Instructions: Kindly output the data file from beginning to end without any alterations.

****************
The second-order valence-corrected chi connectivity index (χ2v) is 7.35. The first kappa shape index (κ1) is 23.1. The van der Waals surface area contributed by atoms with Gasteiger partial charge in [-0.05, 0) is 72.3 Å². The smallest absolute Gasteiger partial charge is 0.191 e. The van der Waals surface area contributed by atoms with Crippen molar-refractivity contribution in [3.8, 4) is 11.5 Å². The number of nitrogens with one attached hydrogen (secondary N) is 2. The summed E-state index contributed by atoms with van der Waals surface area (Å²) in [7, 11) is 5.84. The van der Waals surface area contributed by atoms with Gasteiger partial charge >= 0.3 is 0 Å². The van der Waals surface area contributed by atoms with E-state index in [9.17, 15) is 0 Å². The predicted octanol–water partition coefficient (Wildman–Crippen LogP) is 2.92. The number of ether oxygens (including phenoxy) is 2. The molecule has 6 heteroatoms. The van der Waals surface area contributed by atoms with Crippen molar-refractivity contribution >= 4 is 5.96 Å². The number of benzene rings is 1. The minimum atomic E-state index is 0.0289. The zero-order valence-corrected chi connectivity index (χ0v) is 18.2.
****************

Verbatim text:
The second-order valence-corrected chi connectivity index (χ2v) is 7.35. The first kappa shape index (κ1) is 23.1. The van der Waals surface area contributed by atoms with Gasteiger partial charge in [-0.05, 0) is 72.3 Å². The smallest absolute Gasteiger partial charge is 0.191 e. The van der Waals surface area contributed by atoms with Crippen molar-refractivity contribution in [3.8, 4) is 11.5 Å². The number of nitrogens with one attached hydrogen (secondary N) is 2. The summed E-state index contributed by atoms with van der Waals surface area (Å²) in [7, 11) is 5.84. The van der Waals surface area contributed by atoms with Gasteiger partial charge >= 0.3 is 0 Å². The van der Waals surface area contributed by atoms with E-state index in [9.17, 15) is 0 Å². The predicted octanol–water partition coefficient (Wildman–Crippen LogP) is 2.92. The number of ether oxygens (including phenoxy) is 2. The molecule has 6 heteroatoms. The van der Waals surface area contributed by atoms with Crippen molar-refractivity contribution >= 4 is 5.96 Å². The number of benzene rings is 1. The minimum atomic E-state index is 0.0289. The zero-order valence-corrected chi connectivity index (χ0v) is 18.2.